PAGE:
Taeku Lee

Taeku Lee

Title
Professor and Chair of Political Science, Professor of Law
Department
Berkeley Law
Dept of Political Science
Phone
(510) 643-9532
Fax
(510) 642-9515
Research Expertise and Interest
political science, discrimination, language, social movements, political behavior, identity, racial and ethnic politics, public opinion, survey research methods, social welfare policies, partisanship, stereotypes
Research Description

Taeku Lee is Professor of Political Science and Law and Chair of the Travers Department of Political Science at the University of California, Berkeley. His first book, Mobilizing Public Opinion (Chicago 2002), received the J. David Greenstone and the V.O. Key book awards. He also co-authored Why Americans Don't Join the Party (Princeton 2011), co-authored Asian American Political Participation (Russell Sage 2011), co-edited Transforming Politics, Transforming America (Virginia 2006), co-edited Accountability through Public Opinion (World Bank, 2011), and is completing the Oxford Handbook of Racial and Ethnic Politics in the United States. Lee has served in administrative and leadership positions at UC-Berkeley and in advisory and consultative capacities for academic presses and journals, non-governmental organizations, research projects, think tanks, and multinational corporations. Prior to coming to Berkeley, he was Assistant Professor of Public Policy at Harvard's Kennedy School and Robert Wood Johnson Scholar at Yale. Lee was born in South Korea, grew up in rural Malaysia, Manhattan, and suburban Detroit, and is a proud graduate of K-12 public schools, the University of Michigan (A.B.), Harvard University (M.P.P.), and the University of Chicago (Ph.D.).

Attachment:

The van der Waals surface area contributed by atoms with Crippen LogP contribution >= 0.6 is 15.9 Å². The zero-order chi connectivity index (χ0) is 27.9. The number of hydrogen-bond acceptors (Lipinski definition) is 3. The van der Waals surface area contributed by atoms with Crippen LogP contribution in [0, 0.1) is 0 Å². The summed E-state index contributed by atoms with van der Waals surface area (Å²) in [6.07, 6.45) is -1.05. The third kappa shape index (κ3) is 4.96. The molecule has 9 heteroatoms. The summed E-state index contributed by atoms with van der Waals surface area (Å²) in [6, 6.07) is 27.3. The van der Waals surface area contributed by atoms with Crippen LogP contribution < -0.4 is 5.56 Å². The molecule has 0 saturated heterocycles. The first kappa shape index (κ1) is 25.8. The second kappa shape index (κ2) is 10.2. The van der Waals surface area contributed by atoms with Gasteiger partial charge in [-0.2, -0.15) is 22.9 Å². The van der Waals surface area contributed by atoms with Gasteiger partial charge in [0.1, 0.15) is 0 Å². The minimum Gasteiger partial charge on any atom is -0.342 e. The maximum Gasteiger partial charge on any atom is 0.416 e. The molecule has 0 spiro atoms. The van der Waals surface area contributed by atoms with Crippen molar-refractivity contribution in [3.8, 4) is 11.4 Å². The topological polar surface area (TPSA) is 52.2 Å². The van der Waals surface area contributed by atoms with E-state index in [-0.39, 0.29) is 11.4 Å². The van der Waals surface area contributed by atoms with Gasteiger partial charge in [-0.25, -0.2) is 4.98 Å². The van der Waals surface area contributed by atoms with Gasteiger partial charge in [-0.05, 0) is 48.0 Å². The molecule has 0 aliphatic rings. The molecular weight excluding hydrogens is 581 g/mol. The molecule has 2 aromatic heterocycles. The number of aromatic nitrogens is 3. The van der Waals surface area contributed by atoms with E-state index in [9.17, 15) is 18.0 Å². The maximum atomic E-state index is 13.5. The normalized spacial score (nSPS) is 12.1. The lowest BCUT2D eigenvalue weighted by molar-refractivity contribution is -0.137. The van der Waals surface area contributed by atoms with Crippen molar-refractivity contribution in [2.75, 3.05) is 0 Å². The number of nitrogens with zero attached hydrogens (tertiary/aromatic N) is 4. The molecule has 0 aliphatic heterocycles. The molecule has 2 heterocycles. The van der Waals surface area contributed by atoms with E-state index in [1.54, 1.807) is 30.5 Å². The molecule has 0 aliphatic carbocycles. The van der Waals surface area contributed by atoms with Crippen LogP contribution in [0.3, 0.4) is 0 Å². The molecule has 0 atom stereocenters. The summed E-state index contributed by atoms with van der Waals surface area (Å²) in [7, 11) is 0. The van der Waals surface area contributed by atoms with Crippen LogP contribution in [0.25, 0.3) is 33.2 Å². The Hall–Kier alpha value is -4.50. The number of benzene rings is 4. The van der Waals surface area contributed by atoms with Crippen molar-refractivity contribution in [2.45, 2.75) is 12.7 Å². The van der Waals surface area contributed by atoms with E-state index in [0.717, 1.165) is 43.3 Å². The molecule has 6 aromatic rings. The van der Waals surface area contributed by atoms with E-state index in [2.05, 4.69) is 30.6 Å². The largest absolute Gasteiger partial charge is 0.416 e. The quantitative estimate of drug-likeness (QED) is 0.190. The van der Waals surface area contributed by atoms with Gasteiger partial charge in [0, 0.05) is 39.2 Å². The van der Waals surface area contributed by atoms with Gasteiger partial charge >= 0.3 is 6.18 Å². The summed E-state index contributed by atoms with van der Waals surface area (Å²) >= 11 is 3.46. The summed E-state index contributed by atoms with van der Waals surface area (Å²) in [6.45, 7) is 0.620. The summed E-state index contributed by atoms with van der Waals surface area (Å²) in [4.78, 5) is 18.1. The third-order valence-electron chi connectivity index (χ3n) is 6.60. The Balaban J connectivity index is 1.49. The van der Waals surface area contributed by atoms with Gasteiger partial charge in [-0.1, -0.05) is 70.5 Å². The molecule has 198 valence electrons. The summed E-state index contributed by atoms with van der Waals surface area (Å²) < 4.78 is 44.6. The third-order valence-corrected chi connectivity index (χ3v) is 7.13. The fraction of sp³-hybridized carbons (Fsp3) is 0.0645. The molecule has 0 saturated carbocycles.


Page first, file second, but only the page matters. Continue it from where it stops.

In the News

October 2, 2012

Reports shows political preferences of California’s Asian Americans

Asian Americans, who account for 10 percent of registered voters in California, support a tax measure proposed by Governor Jerry Brown, are closely divided on the death penalty ballot measure, overwhelmingly support affirmative action, and support tax increases, according to two new reports from the National Asian American Survey.

In the News

October 2, 2012

Reports shows political preferences of California’s Asian Americans

Asian Americans, who account for 10 percent of registered voters in California, support a tax measure proposed by Governor Jerry Brown, are closely divided on the death penalty ballot measure, overwhelmingly support affirmative action, and support tax increases, according to two new reports from the National Asian American Survey.

Featured in the Media

Please note: The views and opinions expressed in these articles are those of the authors and do not necessarily reflect the official policy or positions of UC Berkeley.
September 18, 2019
Bonnie Chiu
A new study of the 2018 Midterm elections, led by political science and law professor Taeku Lee for the Asian American and Pacific Islander (AAPI) Civic Engagement Fund and Groundswell Fund, documents unprecedented participation by women of color that year. "When you look at turnout as a percentage of the citizen voting age population in previous midterms, the numbers for 2006, 2010, 2014 were 39%, 39%, and 35%, respectively. In 2018, the figure was 48%," Professor Lee says. This represents a 37% increase among women of color voters compared to 2016, while other groups have not shown similar hikes. "In 2018, voters were overwhelmingly angry because of Trump," he adds. "Emotions are powerful motivators in turnout."
May 13, 2019
Li Zhou
Between the 2014 and 2018 midterm elections, the share of Asian American voters backing Democratic House candidates grew from 49 percent to a whopping 77 percent, and a paper co-authored by political science and law professor Taeku Lee attributed the trend to the Republican Party "pushing" voters away with anti-immigration rhetoric, while the Democratic Party was "pulling" them in with more inclusive policies and increased representation in legislatures. As the paper's co-author, Karthick Ramakrishnan of UC Riverside, says: "It's really difficult to be a moderate Republican these days especially on issues like immigration. … We have seen evidence of a firming up of party identification of voters over time. … What we saw in 2016 and 2018 is what we call a crystallization of partisanship among Asian American Democrats."
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